If you have or think you might eventually have a total net estate worth more than $5,450,000 for an individual or $10,900,000 for a married couple, your taxes are going to increase if you transfer business interests or other assets to family members.
The Santa Barbara Independent says in “New IRS Regulations” that people in the past usually transferred certain assets into partnerships or limited liability companies (LLC). After the transfer, rather than owning the assets in their own name, the assets were now owned through an interest in a partnership or in a limited liability company (LLC). When the transfers of those entity interests (assets) were made to family members, it meant a reduction of the value of the transferred portion by as much as 25% to 45%. This estate planning strategy—known as “valuation discount planning”—usually decreased wealth transfer taxes at the time of death or when “gifting” assets to heirs ahead of death.
For instance, placing $10 million worth of assets inside a closely-held LLC or partnership might decrease the value of those assets in the estate by $2.5 million to $4.5 million. With the current 40% estate tax rate, this could reduce the estate (or gift) tax by $1 million to $1.8 million.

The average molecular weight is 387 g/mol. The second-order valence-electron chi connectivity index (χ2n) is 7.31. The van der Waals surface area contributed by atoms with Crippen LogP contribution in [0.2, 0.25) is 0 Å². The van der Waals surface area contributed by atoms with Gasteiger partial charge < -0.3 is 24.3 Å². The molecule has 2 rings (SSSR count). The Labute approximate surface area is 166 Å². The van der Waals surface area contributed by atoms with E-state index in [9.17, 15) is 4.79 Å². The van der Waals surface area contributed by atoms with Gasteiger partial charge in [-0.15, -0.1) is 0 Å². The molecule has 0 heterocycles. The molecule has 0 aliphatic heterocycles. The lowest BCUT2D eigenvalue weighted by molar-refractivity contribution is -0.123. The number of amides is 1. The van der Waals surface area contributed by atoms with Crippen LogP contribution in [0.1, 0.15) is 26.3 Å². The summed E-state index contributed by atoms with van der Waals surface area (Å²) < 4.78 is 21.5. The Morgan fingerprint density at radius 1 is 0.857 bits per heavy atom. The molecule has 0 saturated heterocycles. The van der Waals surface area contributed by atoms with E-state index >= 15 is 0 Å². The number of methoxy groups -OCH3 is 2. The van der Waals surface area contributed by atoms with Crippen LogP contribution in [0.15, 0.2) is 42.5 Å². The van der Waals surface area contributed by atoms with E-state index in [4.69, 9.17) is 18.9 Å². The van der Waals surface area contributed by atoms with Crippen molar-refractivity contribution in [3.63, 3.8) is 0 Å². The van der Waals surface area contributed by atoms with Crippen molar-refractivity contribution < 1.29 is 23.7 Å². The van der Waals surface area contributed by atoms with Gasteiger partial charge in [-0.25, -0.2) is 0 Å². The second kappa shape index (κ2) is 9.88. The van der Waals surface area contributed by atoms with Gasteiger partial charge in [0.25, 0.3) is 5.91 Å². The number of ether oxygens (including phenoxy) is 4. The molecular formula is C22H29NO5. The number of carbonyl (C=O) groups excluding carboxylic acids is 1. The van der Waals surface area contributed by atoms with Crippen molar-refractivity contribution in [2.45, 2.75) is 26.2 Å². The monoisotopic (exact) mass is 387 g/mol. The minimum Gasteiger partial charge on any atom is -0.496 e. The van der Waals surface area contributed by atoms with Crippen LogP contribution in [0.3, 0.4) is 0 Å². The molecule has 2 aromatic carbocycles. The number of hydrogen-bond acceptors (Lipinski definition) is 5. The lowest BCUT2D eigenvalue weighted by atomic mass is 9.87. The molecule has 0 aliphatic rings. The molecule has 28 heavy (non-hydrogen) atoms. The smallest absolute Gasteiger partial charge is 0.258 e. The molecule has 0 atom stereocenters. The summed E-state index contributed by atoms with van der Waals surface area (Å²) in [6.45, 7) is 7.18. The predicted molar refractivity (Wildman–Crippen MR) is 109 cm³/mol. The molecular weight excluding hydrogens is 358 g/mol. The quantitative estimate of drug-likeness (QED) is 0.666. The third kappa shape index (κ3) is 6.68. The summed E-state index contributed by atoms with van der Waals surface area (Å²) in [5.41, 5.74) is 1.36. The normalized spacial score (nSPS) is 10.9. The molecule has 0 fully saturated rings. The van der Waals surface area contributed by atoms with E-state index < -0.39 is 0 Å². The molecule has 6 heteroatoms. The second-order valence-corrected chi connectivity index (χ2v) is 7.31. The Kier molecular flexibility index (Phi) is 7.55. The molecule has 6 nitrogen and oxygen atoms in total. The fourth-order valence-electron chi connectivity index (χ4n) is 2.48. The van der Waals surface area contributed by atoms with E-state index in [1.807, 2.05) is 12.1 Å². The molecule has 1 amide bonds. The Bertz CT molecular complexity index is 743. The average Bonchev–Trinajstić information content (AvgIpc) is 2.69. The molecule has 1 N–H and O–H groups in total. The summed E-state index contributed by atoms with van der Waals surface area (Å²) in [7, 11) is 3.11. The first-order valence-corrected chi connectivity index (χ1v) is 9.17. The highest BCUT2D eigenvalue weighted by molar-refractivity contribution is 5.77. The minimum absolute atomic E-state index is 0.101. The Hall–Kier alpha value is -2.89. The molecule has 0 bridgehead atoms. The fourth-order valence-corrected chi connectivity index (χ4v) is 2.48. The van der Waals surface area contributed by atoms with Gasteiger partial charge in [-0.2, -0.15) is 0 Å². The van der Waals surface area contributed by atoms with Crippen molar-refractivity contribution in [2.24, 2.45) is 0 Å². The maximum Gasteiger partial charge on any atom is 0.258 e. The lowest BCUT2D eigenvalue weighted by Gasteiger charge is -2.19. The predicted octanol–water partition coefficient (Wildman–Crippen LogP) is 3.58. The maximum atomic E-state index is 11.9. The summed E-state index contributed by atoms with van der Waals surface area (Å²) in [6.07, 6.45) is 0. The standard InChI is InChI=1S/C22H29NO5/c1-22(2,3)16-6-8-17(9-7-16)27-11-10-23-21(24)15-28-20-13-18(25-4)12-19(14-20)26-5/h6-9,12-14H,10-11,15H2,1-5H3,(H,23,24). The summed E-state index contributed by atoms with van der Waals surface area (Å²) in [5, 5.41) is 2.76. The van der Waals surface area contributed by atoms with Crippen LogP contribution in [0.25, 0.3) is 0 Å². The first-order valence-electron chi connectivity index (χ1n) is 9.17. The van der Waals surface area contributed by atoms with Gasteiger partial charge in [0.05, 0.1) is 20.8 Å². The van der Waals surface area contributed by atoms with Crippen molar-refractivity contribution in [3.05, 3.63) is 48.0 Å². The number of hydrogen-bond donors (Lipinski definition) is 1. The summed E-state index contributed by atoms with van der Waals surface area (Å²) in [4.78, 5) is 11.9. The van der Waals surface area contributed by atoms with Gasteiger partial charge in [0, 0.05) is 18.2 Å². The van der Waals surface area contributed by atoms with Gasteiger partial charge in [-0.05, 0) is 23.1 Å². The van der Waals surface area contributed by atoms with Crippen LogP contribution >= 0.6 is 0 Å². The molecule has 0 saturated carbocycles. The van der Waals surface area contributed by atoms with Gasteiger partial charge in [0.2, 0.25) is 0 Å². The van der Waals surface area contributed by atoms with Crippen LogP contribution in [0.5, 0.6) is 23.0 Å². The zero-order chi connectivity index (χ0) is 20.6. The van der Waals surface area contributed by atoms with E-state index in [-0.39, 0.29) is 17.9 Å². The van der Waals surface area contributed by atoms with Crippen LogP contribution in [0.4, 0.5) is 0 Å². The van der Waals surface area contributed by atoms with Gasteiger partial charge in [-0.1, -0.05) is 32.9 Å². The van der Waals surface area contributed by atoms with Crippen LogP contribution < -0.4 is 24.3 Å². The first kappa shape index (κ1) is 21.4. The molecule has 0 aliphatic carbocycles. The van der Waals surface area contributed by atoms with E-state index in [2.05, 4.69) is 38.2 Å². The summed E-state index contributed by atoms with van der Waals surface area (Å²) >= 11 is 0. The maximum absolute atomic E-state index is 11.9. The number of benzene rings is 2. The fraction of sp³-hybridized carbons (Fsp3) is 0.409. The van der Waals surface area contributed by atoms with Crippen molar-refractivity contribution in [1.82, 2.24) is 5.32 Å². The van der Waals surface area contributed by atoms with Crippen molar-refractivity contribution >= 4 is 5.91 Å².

Just last month, however, the U.S. Treasury Department announced proposed regulations for Internal Revenue Code Section 2704 that, when finalized, would eliminate this valuation discount planning approach. The Treasury Department won’t finalize the regulations until after its December 1, 2016 hearing at the earliest, so you can still plan and take action if this kind of strategy is important for your family.
You can still make gifts or sales to your family and take full advantage of the current law. There are many complexities involved in large estates, so talk to an experienced estate planning attorney to structure the valuation discounts/adjustments properly before you move forward.
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Reference: Santa Barbara Independent (September 8, 2016) “New IRS Regulations”